We’ve heard it a thousand times before. “I don’t need to read aloud to my kid anymore. He’s reading independently.” Parents puff out their chests and, understandably, exude pride about their child’s ability to read books without an adult’s help. Once children reach age 6 and beyond, parents start to read less and less to their child, leaving them to read independently almost exclusively.
According to a recent study at Oxford University, “around two-thirds of six year olds enjoy bedtime stories or other recreational reading with an adult. But that plummets to 44 per cent among children who are just a year older as mothers and fathers assume their help is no longer needed.” (Source) Sound familiar?
What implications does this have? The study especially pointed to kids primarilyreading for school or alone, and not enjoying reading as much. Children who continued to read with their parents found reading to be more enjoyable, and avoided being “reluctant readers” in general. Reading aloud with kids is fun! Even if you’re only reading for fifteen minutes per day with your child, this can show her how enjoyable reading a wonderful book can be.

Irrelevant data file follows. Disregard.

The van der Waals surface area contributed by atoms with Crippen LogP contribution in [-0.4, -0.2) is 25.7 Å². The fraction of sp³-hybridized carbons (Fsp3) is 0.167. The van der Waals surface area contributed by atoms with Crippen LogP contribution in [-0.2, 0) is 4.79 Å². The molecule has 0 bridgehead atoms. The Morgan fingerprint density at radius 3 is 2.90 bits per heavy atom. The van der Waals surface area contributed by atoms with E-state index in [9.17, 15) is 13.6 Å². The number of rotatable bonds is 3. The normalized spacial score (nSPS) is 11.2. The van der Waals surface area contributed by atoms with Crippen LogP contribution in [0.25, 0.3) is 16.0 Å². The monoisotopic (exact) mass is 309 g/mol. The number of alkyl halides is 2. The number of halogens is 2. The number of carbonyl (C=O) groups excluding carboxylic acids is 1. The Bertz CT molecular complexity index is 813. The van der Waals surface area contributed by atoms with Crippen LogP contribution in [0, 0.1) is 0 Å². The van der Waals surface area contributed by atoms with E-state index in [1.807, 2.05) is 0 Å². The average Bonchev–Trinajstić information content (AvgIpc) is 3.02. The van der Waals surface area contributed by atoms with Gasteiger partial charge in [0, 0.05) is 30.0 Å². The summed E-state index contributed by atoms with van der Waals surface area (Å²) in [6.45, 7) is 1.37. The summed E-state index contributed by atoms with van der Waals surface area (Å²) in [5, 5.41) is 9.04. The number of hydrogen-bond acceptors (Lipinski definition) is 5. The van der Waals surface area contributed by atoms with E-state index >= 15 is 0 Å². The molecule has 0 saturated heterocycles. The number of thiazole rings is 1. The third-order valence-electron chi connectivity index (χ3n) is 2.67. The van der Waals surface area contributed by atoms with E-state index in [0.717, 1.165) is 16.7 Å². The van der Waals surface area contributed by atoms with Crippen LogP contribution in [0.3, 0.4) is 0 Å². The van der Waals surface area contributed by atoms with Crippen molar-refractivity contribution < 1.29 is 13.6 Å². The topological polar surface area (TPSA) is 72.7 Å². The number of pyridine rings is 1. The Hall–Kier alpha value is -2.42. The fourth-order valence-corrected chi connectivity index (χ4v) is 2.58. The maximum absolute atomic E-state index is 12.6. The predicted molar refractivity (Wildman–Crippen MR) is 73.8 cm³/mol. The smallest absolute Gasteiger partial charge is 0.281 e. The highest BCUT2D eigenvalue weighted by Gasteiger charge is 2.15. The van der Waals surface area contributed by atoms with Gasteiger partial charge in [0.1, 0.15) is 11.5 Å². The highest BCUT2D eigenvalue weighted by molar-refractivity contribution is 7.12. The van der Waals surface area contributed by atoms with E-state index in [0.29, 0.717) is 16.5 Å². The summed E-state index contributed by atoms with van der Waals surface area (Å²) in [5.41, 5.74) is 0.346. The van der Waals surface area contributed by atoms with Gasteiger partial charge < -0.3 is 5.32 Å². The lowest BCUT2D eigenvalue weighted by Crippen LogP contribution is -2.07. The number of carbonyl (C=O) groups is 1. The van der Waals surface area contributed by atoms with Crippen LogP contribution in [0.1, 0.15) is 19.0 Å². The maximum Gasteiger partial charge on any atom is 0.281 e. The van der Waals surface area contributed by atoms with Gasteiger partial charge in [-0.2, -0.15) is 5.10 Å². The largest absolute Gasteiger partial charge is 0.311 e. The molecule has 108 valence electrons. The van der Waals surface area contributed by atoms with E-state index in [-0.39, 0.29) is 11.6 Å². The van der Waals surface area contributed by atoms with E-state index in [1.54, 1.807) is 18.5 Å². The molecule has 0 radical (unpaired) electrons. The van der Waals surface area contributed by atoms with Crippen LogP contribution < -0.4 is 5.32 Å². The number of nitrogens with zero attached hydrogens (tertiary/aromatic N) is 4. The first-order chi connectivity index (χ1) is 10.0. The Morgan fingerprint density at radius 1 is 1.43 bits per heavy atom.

Extending reading into the home, with parents or loved ones, throughout elementary school improves students’ performance in the long run. Surely there are many, but here we are offering 3 tips for reading aloud with independent readers. Have more to share? Please comment here or visit our vibrant community!
- Take turns reading with your child.Whether it’s page by page or chapter by chapter, take turns reading aloud with your child. After each section, spend time discussing what happened and exploring the themes of the book in a fun, enjoyable conversation with your child.
- Read books that are above your child’s reading level.Yep, that’s right! According to Jim Trelease, a read aloud guru, most kids are prepared to listen at a much higher level than they can read. Maybe your child is in second grade. Pick out a book at a fifth grade reading level, and work with your child to continue building those more advanced listening skills (and vocabulary, too)!
- Read books that will surprise and delight your child. Go off of the beaten path from school and books your child will likely read without you. As Trelease says, “find books that will blow your mind,” and give your child a window into entirely different worlds than their own. This gives you a great way to build meaningful conversations and to explore together.
Above all, remember that you are the advertisement for reading outside of school. Model how fun and enjoyable reading can be, both reading your own books and reading aloud with your kid. As any book lover knows…once you’re hooked on reading, there is no turning back!